Groovy Links of the Month: Outdoor and nature sites

This month’s Groovy Links are blogs and websites dedicated to outdoor adventures and being in nature, whether it’s hiking, gardening, painting—or flying!

The Albuquerque International Balloon Fiesta got started Saturday morning bright and early with a spectacular launch of colorful vessels. We enjoyed seeing details of the balloons on tv, then going to our kitchen window and looking at the tiny dots on the horizon through our binoculars. That’s right, we could see the balloons flying from 50 miles away! Sunday we got a chance to go see the evening Balloon Glow, when all the balloons return from their afternoon flights. The festival runs through October 13 this year.

Beauty in the Backcountry is the blog and website of Canadian hiker and Ecco Ambassador Morgan Kwan. Morgan writes about her backpacking adventures (most recently to Macchu Picchu) and gives tips to beginning and intermediate outdoorswomen about hiking, packing, and looking groomed and staying comfortable while on the trail.

Gail Eichelberger writes the blog, Clay and Limestone. She has planted her garden with native wildflowers and plants that attract native pollinating insects and animals. Her blog focuses on the special challenges and joys of wildflower gardening in middle Tennessee. She hosts the monthly Wildflower Wednesday link party, which allows garden bloggers from all over to virtually visit some beautiful gardens and see gorgeous wildflowers from different parts of the US and the world.

Artist and illustrator Debby Kaspari’s blog, Drawing the Motmot, features her sketches and paintings of wildlife and nature. Her specialties include birds and animals of the tropics.

Christine Novak Kane is an artist and hiker in the Chicago, IL area who writes the blog Let’s Paint Nature. She offers lots and lots of tips and tutorials on plein air painting! Great stuff for artists who want to learn more about working outside on location.

Pam Johnson Brickell lives and paints in South Carolina’s Low Country. She shares the luscious watercolor pages of her sketchbook on her blog, South Carolina Low Country Nature Journaling and Art. Besides the tips, tutorials and inspirations offered on her site, Brickell leads workshops and classes on nature journaling and calligraphy.

 

Hummingbirds are on the move!

Don’t take down your hummingbird feeder just yet!

A rufous hummingbird resting in a juniper tree in the author's yard.

The rufous hummingbird has been a frequent visitor to my backyard feeders this summer. In full sunlight, that black patch on his throat flashes an iridescent scarlet like a traffic light!

After a summer of sipping nectar from North American wildflowers and gardens, hummingbirds begin their migration south in September and October. They very much need the supplemental fuel provided by your garden feeder as flower and insect food become scarce in the cooler weather.

Male calliope hummingbird sipping sugar water from a backyard feeder.

The calliope hummingbird is another desert hummingbird species we have enjoyed watching through our window this summer. Notice the long feathers decorating his throat, almost like a beard, or ornate collar.

If you missed out on attracting hummingbirds to your backyard this spring, fall is an excellent opportunity to set up a feeding station to observe these cheeky little warriors up close.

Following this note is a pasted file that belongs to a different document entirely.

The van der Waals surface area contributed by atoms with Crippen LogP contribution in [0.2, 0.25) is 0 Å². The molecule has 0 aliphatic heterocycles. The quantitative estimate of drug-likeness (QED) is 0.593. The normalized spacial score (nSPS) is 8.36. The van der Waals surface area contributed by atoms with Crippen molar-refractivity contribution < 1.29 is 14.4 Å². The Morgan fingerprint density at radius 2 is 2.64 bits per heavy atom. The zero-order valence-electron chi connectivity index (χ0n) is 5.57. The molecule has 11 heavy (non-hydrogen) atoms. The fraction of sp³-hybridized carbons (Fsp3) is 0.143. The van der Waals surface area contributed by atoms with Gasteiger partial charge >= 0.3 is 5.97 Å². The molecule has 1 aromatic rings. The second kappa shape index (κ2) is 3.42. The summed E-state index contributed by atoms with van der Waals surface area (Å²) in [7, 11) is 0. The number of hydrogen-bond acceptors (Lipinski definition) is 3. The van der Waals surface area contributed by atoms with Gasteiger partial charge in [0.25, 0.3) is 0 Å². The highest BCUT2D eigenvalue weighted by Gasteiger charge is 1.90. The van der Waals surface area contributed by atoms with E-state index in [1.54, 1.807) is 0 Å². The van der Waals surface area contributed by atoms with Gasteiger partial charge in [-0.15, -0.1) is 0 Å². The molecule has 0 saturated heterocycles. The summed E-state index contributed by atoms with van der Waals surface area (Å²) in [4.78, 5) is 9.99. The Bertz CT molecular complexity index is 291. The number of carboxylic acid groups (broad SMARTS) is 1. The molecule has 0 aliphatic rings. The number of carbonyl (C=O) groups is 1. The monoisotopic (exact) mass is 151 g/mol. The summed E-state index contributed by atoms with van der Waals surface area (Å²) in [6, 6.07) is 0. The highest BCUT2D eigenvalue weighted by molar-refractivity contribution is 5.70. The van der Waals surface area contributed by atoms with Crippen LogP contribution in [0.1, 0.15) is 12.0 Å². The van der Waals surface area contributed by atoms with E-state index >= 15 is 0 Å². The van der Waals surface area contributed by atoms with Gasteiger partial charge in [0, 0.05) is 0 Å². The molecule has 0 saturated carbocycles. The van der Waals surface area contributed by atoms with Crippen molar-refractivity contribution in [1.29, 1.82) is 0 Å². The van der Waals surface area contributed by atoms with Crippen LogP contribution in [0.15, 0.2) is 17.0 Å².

Calliope hummingbird at a feeder, with violet feathers catching the light.

This shows off the violet iridescent color of the calliope hummingbird’s feathers.

The classic sugar : water ratio is 1/4 cup sugar to 1 cup water. As the weather gets chillier, I like to bump that up to 1/3 cup sugar per cup of water. This gives the little birds an extra boost to keep warm and build their energy stores for the long flight ahead to South America.

Learn more about hummingbird gardens here:

Learn more about hummingbird migration here:

My mother’s thumb is viridian green

My mother is quite a gardener and plant whisperer. Her house is full of 6-foot philodendrons and unusual succulents received as gifts and raised from tiny teacup pots to unruly giants.

My mother has raised a coffee tree for years, but you need many beans to make a cup of joe!

Juan Valdez and his coffee farm in the Colombian Andes have some competition from my mother, who grows her coffee tree in her bedroom in the foothills of the Ozarks.

Despite her advanced age, she still manages a minimal version of the massive garden she once cultivated with my stepfather. She now admits that on days she works in the garden, she no longer feels guilty about not taking a walk.

A basket of ripe tomatoes and cucumbers from my mother's garden.

My mother and stepdad no longer raise the entire seed catalog of vegetables, but tomatoes, cucumbers, eggplants and peppers are still a must!

She still keeps a flower bed, and laments all the beautiful shrubs she had to leave behind when she and my stepdad moved to be closer to my step-bro.

Coleus and out of bloom tiger lilies take up much of my mother's flower border this year.

Doesn’t that coleus look like an advertisement for the Burpee seed catalog? Tiger lilies on the right are over 6 foot tall!

No one else in the family has quite the same gardening skills as my mother. My older sister comes close. If my mother has an emerald-green thumb, mine is ivory black, as I have killed a rain forest of houseplants over the years.

I always love visiting my mother and stepdad in the summer!

 

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